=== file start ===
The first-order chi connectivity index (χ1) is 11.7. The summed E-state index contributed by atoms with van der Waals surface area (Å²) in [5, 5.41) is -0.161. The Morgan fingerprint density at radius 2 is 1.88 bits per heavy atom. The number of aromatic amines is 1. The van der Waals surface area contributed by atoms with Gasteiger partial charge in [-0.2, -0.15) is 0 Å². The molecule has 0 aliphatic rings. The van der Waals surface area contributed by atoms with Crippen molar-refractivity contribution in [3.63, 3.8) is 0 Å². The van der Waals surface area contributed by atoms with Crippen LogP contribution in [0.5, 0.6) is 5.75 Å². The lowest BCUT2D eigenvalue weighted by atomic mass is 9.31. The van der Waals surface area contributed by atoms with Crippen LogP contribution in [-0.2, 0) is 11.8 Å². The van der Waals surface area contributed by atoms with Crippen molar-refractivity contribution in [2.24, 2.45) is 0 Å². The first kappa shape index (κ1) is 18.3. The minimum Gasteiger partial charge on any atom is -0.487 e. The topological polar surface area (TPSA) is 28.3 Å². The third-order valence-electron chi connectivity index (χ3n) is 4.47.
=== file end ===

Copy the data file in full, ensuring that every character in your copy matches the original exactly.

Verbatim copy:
The first-order chi connectivity index (χ1) is 11.7. The summed E-state index contributed by atoms with van der Waals surface area (Å²) in [5, 5.41) is -0.161. The Morgan fingerprint density at radius 2 is 1.88 bits per heavy atom. The number of aromatic amines is 1. The van der Waals surface area contributed by atoms with Gasteiger partial charge in [-0.2, -0.15) is 0 Å². The molecule has 0 aliphatic rings. The van der Waals surface area contributed by atoms with Crippen molar-refractivity contribution in [3.63, 3.8) is 0 Å². The van der Waals surface area contributed by atoms with Crippen LogP contribution in [0.5, 0.6) is 5.75 Å². The lowest BCUT2D eigenvalue weighted by atomic mass is 9.31. The van der Waals surface area contributed by atoms with Crippen LogP contribution in [-0.2, 0) is 11.8 Å². The van der Waals surface area contributed by atoms with Crippen molar-refractivity contribution in [2.24, 2.45) is 0 Å². The first kappa shape index (κ1) is 18.3. The minimum Gasteiger partial charge on any atom is -0.487 e. The topological polar surface area (TPSA) is 28.3 Å². The third-order valence-electron chi connectivity index (χ3n) is 4.47.